But to do so, I think, ignores the utter chaos that befell China twice: after the fall of the Benedict Arnold of China, and after the Japanese Invasion.While a unified front would have been better, the emergence of three competent factions (composing a total of, say 100 able individuals) was a miracle in itself. That the old men of the east were stuck in the poetic worlds of Confucius and the Water Margin, and thus their attempts to modernize China were poisoned by a lethal dose of corruption and internal violence, is perhaps not as notable as the men they had around them.

The difference between Kaishek and Zedong was not their military strategy (both were adherents of the Strategic Retreat), their cosmology (Mao famously scored Zero Points on the mathematics portion of his college entrance exam; Chiang Kaishek famously expressed astonishment that Burma had a rainy season that would interfer with military operations), their management style (“working toward the Chairman,” allowing them to capture all glory and escape all blame), or their willingness to betray their followers. Rather, the difference was this: Chiang was capable of trust, Mao was not. As they reached the age when succession planning became increasingly important: Chiang turned Taiwan over to the men of the Youth Corps.  Mao turned on the Returned Students and the Whampoa Clique in a holocaust of violence.

Sun Yatsen, the (theoretically) Hawaiian-born first President of China, had this has his political motto: That a government of the people, by the people, and for the people should be established in China. Through this Youth Corps, Taiwan finally realized these Three People’s Principles through the integration of the Mainland and Taiwanese political elites, economic development, and last through democracy. A government “by the people” was established on Taiwan in stages, from the lifting of Martial Law in 1987, the legalization of a free press in 1988, the first fair elections to the Legislative Yuan in 1992, the first direct Presidential election in 1996, the first election of an opposition President in 2000, and the democratic return to power of the previously ruling party in 2008. Perhaps China, now firmly ruled by those given positions by the Returned Students and the Whampoa Clique, will soon begin on this last, trickiest path.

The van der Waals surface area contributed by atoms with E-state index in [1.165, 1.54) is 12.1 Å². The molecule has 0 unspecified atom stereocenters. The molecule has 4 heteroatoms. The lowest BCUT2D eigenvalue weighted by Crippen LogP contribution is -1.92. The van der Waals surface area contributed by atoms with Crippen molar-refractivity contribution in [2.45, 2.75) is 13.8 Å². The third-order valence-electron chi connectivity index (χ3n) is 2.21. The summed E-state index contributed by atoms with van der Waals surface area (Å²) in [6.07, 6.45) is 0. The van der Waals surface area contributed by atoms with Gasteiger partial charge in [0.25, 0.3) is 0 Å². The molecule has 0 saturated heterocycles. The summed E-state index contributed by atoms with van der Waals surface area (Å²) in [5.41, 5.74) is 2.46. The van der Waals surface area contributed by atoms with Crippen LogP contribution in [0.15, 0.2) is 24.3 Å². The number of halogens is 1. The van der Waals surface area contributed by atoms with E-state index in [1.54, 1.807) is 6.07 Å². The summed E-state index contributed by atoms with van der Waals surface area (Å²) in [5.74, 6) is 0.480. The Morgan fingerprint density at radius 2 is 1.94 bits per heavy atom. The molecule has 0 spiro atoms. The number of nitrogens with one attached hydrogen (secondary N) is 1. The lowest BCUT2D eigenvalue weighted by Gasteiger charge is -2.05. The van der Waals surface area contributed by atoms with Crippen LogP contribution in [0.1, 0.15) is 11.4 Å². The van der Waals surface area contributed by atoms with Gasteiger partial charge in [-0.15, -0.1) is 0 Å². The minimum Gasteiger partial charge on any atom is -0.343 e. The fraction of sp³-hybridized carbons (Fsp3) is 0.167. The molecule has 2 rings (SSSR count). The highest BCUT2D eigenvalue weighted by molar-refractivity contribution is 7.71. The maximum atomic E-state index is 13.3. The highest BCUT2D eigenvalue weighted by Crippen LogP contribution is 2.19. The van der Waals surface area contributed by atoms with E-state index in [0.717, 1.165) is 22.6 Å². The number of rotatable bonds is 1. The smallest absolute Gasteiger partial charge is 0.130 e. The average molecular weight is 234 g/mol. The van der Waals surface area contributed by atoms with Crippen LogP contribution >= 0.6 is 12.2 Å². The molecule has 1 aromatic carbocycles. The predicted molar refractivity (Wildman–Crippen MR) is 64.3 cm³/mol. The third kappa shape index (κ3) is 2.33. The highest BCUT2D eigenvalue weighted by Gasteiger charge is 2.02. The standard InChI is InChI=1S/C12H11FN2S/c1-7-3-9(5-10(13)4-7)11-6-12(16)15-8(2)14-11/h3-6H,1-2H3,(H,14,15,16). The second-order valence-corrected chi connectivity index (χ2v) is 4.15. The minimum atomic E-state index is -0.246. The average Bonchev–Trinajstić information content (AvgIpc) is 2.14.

Jay Taylor’s The Generalissimo’s Son: Chiang Ching-kuo and the Revolutions in China and Taiwan is an excellent book, and a worthy “prequel” to Taylor’s more recent book, The Generalissimo: Chiang Kai-Shek and the Struggle for Modern China. But just as that book does not stand alone, this does not either. Taylor’s biography of Kaishek should be read with Tuchman’s biography of General Stillwell, as otherwise the public declarations of America’s general in China that, if he were a young man, he would grab a gun and fight for Mao is inexplicable. In the same way, Taylor’s biography of Chingkuo must be read with Gao’s Zhou Enlai: The Last Perfect Revolutionary to understand that the Youth Corps’ true competitors were not the incompetent and lucky, like the Soong Dynasty and the C-C Clique, but those on the other side of the Straits — the Returned Students and the Whampoa Clique.

The Microsoft-Intuit battle very nearly ended in 1995, after the leadership of the Microsoft and Intuit cliques agreed to a cash-and-stock buyout of Intuit by Microsoft. This was only averted through direct U.S. Government actions. The parallels to the possible near future are striking.

China News

United States Taiwan Defense Command has to be the coolest military-related website, ever.

An unclassified DIA report was released last month on the military of the Republic of China on Taiwan. In related news, the USS Nimitz visited Hong Kong, as the Google-China spat blows over.

The formula “The Republic of China on Taiwan” is back in vogue again, following the KMT’s recent election victory. The previous government preferred The Republic of China (Taiwan). Adoption of this change in formula varies by office. The Information Office is “Government Information Office, Republic of China,” while the Diplomatic Missions is “Portal of Republic of China (Taiwan) Diplomatic Missions